Karl

Small Skinner

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Hey, this is my first post and i would really appreciate feedback, good and bad.

i made this knife from an old broken file, all the fittings are solid brass and the handle material is ironbark (Australian Gum Tree). the overall knife is 130mm or about 5" in length.

thanks.

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That looks handy like what you did with what you had available . That wood looks neat overall a good functional knife. I wouldnt mind having it myself. My wife on the other hand would point to my desk drawer and ask me if I dont have enough knives and I would have to say no honey :)

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thanks for the comments, everyone
and yes it is a very functional knife, it only has a single bevel like a mora
so it's very sharp and it works amazingly well as a skinning knife.
i'd love to get some more feedback and i'll have more photo's as well as other knives up soon, thanks guys

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that particular shape is called and elk in mora speak.
Helle or Lauri , made a knife like it. i can't remember now
i made one similar but it is not as cool as yours.
if ever you want to sell this little cutter let me know
all good
buzz:cool:

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thanks again for all the feedback
im blown away, really
and now i know what to call the little thing
cheers guys

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For this knife all i did was drill a hole through the brass for the tang to fit through,
and then i peened the end of the tang in the hole and soldered it on for extra strength.
i hope that answers your question duckpond.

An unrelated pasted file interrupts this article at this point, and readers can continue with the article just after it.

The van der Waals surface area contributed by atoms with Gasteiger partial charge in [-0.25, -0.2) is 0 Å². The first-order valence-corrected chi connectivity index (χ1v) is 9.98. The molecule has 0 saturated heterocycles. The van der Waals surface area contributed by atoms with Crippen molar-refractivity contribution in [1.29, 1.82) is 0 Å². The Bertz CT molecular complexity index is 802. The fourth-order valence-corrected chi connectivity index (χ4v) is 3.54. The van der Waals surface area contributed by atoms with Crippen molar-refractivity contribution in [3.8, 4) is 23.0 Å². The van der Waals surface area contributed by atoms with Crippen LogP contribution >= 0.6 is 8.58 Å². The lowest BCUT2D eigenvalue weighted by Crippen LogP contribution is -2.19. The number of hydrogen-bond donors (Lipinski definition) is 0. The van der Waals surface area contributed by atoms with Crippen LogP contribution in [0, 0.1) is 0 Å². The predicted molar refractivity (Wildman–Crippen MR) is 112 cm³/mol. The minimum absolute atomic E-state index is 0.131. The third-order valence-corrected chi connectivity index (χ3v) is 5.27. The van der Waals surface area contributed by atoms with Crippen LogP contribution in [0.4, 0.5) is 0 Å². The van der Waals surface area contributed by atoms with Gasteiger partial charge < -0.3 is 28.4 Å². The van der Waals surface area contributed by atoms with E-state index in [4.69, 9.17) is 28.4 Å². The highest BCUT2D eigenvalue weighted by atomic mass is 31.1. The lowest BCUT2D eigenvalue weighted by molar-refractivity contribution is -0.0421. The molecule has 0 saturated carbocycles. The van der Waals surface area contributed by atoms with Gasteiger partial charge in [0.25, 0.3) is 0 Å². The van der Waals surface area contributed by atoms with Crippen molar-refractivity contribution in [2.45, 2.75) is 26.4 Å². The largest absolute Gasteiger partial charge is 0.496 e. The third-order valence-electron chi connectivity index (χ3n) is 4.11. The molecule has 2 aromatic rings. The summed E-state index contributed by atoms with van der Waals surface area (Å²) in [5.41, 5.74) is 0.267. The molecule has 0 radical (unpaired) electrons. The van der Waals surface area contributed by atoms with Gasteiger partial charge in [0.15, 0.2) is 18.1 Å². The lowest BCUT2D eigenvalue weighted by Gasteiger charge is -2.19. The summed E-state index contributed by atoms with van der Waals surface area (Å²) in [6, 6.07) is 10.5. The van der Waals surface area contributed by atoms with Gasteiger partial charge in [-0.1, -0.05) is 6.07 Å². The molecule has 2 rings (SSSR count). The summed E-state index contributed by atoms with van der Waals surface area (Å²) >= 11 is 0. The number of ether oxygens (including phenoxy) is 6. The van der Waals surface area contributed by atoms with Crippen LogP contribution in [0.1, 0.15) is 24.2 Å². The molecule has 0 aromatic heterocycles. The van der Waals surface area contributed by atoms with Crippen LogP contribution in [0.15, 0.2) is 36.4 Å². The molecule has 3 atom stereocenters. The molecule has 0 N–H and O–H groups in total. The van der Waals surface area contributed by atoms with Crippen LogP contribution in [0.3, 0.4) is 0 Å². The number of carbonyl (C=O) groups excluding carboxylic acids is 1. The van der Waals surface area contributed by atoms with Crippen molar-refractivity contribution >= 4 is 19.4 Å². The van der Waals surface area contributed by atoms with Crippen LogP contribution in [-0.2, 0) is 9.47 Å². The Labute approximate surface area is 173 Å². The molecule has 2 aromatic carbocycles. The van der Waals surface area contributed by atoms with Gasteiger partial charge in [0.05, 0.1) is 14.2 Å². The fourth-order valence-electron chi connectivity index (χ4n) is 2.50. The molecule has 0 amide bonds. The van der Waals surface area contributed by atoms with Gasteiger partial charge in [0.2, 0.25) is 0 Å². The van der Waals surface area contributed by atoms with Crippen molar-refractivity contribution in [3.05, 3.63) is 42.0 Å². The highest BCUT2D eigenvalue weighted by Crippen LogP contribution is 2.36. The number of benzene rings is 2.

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hey Greg,
yeah the blade and tang are forged,
i prefer to forge a knife than grind it,
i feel it gives the knife more life and character.

thanks greg

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Thanks, my friend and I have been aurguing over whether or not you can forge files.
I finaly have some ground over him:).
Thanks,
Greg

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well i think this is a topic of much discussion,
the steel itself in files is a high carbon steel, which is great for knives,
however i think the main problem with forging files (and rasps) is
that the grooves, or furrows i suppose one could call them create weaknesses in the metal and can cause it to break
especially in the process of hardening the steel.
this is actually how the file my knife was made from was broken.
im not sure how accurate my information is and i dont know if im the best to give advice, im not exactly a very experinced blacksmith, but i think the best way to avoid
breaking a file is to either remove the grooves by forging it smooth or by stock removal. otherwise you just have to be really careful when hardening the steel.
but yes files are excellent for making blades and fairly easy to forge

happy forging

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the best way to deal with a file is to aneall it first then once its soft you can grind away the teeth, then its ready to be worked

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Cool knife Karl, I'd take that knife off a shelf as fast as i could. Looks like a great work knife.:)

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That is a really good looking knife, I like the handle iron bark- don't know if it was planed or not but the knot on it looks superb!

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